This week, the Australian Competition and Consumer Commission raised concerns over whether the new voluntary code of conduct would be enough to stop supermarkets from pressuring suppliers into contract changes.
The voluntary code of conduct aims to improve transparency and end arbitrary delisting, as well as restrict supermarkets from changing contracts retrospectively and using suppliers’ intellectual property to develop their own products. However, the code still leaves suppliers vulnerable because it allows supermarkets to changes contract terms midway if the supplier agrees.
This news – the latest expose on how supermarkets abuse market power through intimidation and unconscionable conduct - leaves only half of the picture painted. While supermarkets do occupy a powerful and controversial place in Australian society, grocery suppliers can fight to survive if they work smartly. According to the former chief executive of Kellogg’s Australia and New Zealand Jean-Yves Heude, if suppliers develop build collaborative and creative plans with retailers, incorporating product innovation, category management and store execution, they can thrive despite Australia's duopolistic supermarket landscape.
Leadership in the Supermarket Sector: Two's A Crowd
Australia is the most concentrated grocery market in the developed world. According to the Australian Food and Grocery Council (AFGC), our top two retailers, Coles and Woolworths, hold a collective 78 percent of total grocery market share. Compare this to the UK, where the largest retailer holds 48 percent, and the USA, where the top two grocery retailers hold 24 percent combined. In Australia, Coles and Woolworths undeniably lead the pack with MetCash (also known as IGA) and German retailer Aldi locked in a stranglehold in third place. In fact, Coles and Woolworths are now the 21st and 25th biggest retailers in the world, respectively.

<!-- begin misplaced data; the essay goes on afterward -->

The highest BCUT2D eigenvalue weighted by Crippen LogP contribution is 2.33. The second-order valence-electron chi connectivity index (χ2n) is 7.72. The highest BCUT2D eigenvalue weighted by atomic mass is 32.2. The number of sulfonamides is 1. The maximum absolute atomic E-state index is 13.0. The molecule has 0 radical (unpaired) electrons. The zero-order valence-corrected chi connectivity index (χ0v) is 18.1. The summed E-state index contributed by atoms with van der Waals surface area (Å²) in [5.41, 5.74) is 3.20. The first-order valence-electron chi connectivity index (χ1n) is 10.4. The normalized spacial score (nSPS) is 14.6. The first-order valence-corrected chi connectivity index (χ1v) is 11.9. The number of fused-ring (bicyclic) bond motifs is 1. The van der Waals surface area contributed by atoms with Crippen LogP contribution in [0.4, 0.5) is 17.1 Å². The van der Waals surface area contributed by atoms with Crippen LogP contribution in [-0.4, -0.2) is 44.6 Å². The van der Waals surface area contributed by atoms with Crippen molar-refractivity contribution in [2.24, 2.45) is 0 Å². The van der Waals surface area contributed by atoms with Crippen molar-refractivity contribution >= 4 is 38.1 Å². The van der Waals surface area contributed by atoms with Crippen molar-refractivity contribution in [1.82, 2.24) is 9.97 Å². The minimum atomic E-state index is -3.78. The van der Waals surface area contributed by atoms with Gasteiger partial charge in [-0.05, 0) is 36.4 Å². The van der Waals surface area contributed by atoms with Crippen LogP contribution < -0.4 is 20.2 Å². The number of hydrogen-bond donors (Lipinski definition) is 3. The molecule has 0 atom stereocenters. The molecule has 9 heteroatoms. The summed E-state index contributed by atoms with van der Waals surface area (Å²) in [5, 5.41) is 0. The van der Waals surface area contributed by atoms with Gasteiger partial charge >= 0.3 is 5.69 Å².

The Challenges Facing Suppliers
The power dynamic between supermarkets and their suppliers is a well-known narrative in Australian media. From primary producers to suppliers, each link in the retail chain faces starved profits, rising costs, constraints on shelf space, and are forced to engage in fierce price cutting to survive. Suppliers are also losing volume to private label brands and the costs of doing business such as deep promotional pricing are exacerbating the issue.
Some argue that, in order to increase competition and ease the burden on suppliers, the Australian government should appoint a supermarket ombudsman to monitor private label market share across all product categories and ensure that all branded products have access to supermarket shelf space on a fair and equitable basis. Without such an authority, the anti-competitiveness of the industry will continue to rise, and both the industry and consumers will suffer.
Issues such as the quality, safety and sustainability of our food supply amid looming food security and climate change pressures will also force our supermarket landscape to change in the future.
Strategies For Suppliers to Stay Afloat
According to a BRW article featuring European retail expert Jean-Yves Heude, who has seen similar duopolistic grocery wars waged in Europe, cost-cutting is not a sustainable strategy for suppliers. Instead, suppliers need to adapt and build strong commercial and trading strategies to grow top-line sales profitably.
Heude believes many Australian grocery suppliers are deterred or intimidated by the high level of market concentration, believing that Woolworths and Coles can impose whatever terms they want on suppliers because they have more power.
“Actually, in the UK or France you can’t afford not to work with Asda or Tesco either, even though it is true that Woolworths or Coles have a larger share of the market,” Heude said. “If you... start looking at what (European) suppliers do in similar situations, this gives you very interesting insights on the way to win.”
The big supermarket chains face new competitors such as Aldi and Costco.
“Losing shoppers can happen very quickly if any differentiated product is missing in the store – this is a serious Achilles heel,” Heude says. “I have seen in Europe retailers launching a private label product at the same time as the national brand,” Heude says. "This increases pressure on manufacturers to develop more differentiated products and carefully assess how much information to share.”
Heude says suppliers in Europe had adapted to the new retail model by building collaborative plans with retailers, including creative product innovation, category management and store execution to stand out.
He claims that he has seen supermarkets use negotiation and interrogation tactics, such as threatening delisting, to frighten suppliers, but rather than giving in to the pressure, more suppliers should call the supermarkets' bluff and call upon the Australian Competition and Consumer Commission to investigate misuses of market power.